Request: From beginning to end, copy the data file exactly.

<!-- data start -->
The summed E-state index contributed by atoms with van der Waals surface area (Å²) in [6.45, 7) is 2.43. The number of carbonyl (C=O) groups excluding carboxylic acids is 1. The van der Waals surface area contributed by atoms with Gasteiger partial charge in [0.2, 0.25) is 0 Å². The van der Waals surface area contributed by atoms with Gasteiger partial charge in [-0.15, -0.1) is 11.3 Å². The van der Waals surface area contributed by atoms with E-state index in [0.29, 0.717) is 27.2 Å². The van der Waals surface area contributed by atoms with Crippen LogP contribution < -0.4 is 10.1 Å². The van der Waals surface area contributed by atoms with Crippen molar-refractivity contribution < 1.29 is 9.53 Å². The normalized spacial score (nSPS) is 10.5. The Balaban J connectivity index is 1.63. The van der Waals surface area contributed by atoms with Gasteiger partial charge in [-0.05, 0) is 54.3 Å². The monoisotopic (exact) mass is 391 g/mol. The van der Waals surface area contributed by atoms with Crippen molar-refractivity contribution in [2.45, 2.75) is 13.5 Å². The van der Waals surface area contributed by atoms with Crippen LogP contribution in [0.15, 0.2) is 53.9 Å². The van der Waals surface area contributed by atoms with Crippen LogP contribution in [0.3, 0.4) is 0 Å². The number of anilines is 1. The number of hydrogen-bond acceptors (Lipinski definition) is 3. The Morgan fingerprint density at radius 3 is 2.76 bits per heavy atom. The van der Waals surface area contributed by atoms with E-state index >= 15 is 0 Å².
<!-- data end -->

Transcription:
The summed E-state index contributed by atoms with van der Waals surface area (Å²) in [6.45, 7) is 2.43. The number of carbonyl (C=O) groups excluding carboxylic acids is 1. The van der Waals surface area contributed by atoms with Gasteiger partial charge in [0.2, 0.25) is 0 Å². The van der Waals surface area contributed by atoms with Gasteiger partial charge in [-0.15, -0.1) is 11.3 Å². The van der Waals surface area contributed by atoms with E-state index in [0.29, 0.717) is 27.2 Å². The van der Waals surface area contributed by atoms with Crippen LogP contribution < -0.4 is 10.1 Å². The van der Waals surface area contributed by atoms with Crippen molar-refractivity contribution < 1.29 is 9.53 Å². The normalized spacial score (nSPS) is 10.5. The Balaban J connectivity index is 1.63. The van der Waals surface area contributed by atoms with Gasteiger partial charge in [-0.05, 0) is 54.3 Å². The monoisotopic (exact) mass is 391 g/mol. The van der Waals surface area contributed by atoms with Crippen molar-refractivity contribution in [2.45, 2.75) is 13.5 Å². The van der Waals surface area contributed by atoms with Crippen LogP contribution in [0.15, 0.2) is 53.9 Å². The van der Waals surface area contributed by atoms with Crippen LogP contribution in [0.3, 0.4) is 0 Å². The number of anilines is 1. The number of hydrogen-bond acceptors (Lipinski definition) is 3. The Morgan fingerprint density at radius 3 is 2.76 bits per heavy atom. The van der Waals surface area contributed by atoms with E-state index >= 15 is 0 Å².